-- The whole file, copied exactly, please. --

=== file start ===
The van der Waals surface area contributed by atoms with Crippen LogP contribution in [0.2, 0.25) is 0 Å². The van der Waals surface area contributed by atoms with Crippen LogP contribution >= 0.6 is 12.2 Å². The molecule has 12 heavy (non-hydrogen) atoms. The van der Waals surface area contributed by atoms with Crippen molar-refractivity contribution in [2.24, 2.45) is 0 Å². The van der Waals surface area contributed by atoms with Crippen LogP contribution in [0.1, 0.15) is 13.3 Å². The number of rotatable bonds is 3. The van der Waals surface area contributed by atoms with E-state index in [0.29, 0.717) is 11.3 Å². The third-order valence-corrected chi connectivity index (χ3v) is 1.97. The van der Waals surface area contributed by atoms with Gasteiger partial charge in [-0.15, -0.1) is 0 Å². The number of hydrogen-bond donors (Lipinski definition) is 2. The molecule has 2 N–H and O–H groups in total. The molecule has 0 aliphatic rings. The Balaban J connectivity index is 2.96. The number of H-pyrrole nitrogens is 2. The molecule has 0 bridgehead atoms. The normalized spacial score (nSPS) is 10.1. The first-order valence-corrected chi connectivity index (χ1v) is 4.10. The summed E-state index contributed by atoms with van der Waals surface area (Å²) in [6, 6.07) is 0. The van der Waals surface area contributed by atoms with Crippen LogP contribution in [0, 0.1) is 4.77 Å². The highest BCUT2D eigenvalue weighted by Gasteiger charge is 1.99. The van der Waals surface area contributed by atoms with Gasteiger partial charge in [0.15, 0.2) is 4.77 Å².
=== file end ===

The van der Waals surface area contributed by atoms with Crippen LogP contribution in [0.2, 0.25) is 0 Å². The van der Waals surface area contributed by atoms with Crippen LogP contribution >= 0.6 is 12.2 Å². The molecule has 12 heavy (non-hydrogen) atoms. The van der Waals surface area contributed by atoms with Crippen molar-refractivity contribution in [2.24, 2.45) is 0 Å². The van der Waals surface area contributed by atoms with Crippen LogP contribution in [0.1, 0.15) is 13.3 Å². The number of rotatable bonds is 3. The van der Waals surface area contributed by atoms with E-state index in [0.29, 0.717) is 11.3 Å². The third-order valence-corrected chi connectivity index (χ3v) is 1.97. The van der Waals surface area contributed by atoms with Gasteiger partial charge in [-0.15, -0.1) is 0 Å². The number of hydrogen-bond donors (Lipinski definition) is 2. The molecule has 2 N–H and O–H groups in total. The molecule has 0 aliphatic rings. The Balaban J connectivity index is 2.96. The number of H-pyrrole nitrogens is 2. The molecule has 0 bridgehead atoms. The normalized spacial score (nSPS) is 10.1. The first-order valence-corrected chi connectivity index (χ1v) is 4.10. The summed E-state index contributed by atoms with van der Waals surface area (Å²) in [6, 6.07) is 0. The van der Waals surface area contributed by atoms with Crippen LogP contribution in [0, 0.1) is 4.77 Å². The highest BCUT2D eigenvalue weighted by Gasteiger charge is 1.99. The van der Waals surface area contributed by atoms with Gasteiger partial charge in [0.15, 0.2) is 4.77 Å².